A few weeks ago, Level 3 had announced that it had snagged MySpace as a customer. Today the company announced that it has signed up YouTube as a customer. YouTube is going to buy 10 gigabit/second connections from Level 3 to build out a nationwide backbone. What is this? A Web 2.0 makeover?
I guess they need all that bandwidth, up until the point they can find someone else to pay the bills. The company claims that it serves 100 million videos per day, and more than 65,000 videos uploaded everyday. According to Nielsen NetRatings, YouTube has nearly 20M unique users per month.
Still, these kind of Web-meets-telecom press releases make me queasy, and remind me of another time and place when Qwest and its ilk would tout applications on demand. (Funny, AT&T bought a former Q partner USinternetworking for about $300 million in cash and assumed debt.)
Anyway back to Level 3 and Web 2.0. The trick would be to get Jim Crowe to blog, where he can mouth off about people and things he doesn’t much care about. Like George Gilder or SEC? Or author of Broadbandits ;-).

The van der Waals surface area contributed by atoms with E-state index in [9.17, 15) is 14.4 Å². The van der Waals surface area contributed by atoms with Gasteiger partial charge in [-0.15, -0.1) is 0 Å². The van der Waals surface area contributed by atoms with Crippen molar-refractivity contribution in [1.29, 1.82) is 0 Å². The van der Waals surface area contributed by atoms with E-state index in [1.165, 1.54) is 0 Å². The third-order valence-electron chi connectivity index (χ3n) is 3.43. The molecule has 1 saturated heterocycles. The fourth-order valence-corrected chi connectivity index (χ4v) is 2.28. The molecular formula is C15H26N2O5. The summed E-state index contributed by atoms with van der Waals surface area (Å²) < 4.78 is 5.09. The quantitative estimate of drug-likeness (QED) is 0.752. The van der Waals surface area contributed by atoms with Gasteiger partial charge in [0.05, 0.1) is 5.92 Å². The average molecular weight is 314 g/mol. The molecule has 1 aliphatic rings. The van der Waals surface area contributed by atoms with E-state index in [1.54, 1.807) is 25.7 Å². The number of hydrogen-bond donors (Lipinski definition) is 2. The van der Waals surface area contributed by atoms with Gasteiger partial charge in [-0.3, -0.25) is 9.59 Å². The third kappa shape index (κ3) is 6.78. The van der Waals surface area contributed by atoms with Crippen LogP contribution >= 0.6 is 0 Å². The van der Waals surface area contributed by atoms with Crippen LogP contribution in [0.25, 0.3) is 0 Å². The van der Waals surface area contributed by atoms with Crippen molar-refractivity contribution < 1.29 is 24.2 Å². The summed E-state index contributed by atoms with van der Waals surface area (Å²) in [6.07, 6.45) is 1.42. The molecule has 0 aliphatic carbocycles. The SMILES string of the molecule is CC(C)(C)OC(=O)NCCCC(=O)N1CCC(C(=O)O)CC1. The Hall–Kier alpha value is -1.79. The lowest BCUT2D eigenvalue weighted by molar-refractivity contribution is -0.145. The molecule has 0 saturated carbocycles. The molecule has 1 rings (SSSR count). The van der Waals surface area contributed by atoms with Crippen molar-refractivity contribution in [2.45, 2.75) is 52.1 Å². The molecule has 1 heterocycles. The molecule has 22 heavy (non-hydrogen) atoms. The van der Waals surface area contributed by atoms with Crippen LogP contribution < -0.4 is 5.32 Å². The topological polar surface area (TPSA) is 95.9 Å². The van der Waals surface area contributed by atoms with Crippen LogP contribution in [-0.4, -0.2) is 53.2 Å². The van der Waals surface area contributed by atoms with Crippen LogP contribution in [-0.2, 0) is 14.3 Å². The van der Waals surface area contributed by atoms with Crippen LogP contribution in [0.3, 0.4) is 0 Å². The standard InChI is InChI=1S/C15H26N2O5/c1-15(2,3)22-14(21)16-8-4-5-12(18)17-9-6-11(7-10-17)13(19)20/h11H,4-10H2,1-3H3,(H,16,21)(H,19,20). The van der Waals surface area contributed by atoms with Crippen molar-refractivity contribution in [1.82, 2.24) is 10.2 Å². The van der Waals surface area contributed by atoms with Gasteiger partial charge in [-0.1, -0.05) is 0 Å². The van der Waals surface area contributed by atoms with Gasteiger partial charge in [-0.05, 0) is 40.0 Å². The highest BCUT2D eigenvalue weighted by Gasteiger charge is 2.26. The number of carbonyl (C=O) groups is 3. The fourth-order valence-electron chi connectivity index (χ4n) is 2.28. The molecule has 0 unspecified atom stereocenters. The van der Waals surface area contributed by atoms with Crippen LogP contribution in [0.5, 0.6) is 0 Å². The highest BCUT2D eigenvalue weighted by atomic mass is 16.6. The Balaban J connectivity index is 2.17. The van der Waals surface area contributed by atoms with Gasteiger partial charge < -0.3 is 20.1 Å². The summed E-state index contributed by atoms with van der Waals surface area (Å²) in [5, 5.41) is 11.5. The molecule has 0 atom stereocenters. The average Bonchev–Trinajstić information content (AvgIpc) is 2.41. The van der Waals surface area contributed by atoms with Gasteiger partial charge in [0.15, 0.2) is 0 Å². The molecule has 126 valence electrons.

3 thoughts on “Level 3 Goes Web 2.0 with You Tube”
Very interesting development indeed! And if Level 3 then employs p2p technologies to handle their traffic, that would be even more faciniating.
Even level 3 will struggle to handle all that traffic…?
Om, any thoughts regarding Limelight and this deal?
Basic telco colocation making in-roads against complex CDNs?
Inter-site connectivity is something Level(3) has always been good about, and has gotten even better about with all their recent fiber and metro acquisitions.
In regards to ingjerd, all the connections are P2P already (point to point). A peer-to-peer solution would be subobtimal at best. YouTube has an extensive and growing network and expanding out to datacenters requires backhaul for them (for now at least), this is what Level(3) is providing over the 10ge links — inter-site connectivity. If they are buying transit from Level(3) that’s something else.
As for what it has to do with Limelight, well the limelight carrying youtube’s traffic story has been propagated so far but isn’t true. They carry only a fraction of Youtube’s traffic.
Basic colocation will never make in-roads against complex CDNS but two things are happening: First, CDNs will become simple to use like CacheFly and second, complex networks are becoming less complex. Don’t consider what youtube is doing to be “basic telco colocation” because it isn’t. They have extensive peering and datacenters being deployed. It’s far from basic telco stuff.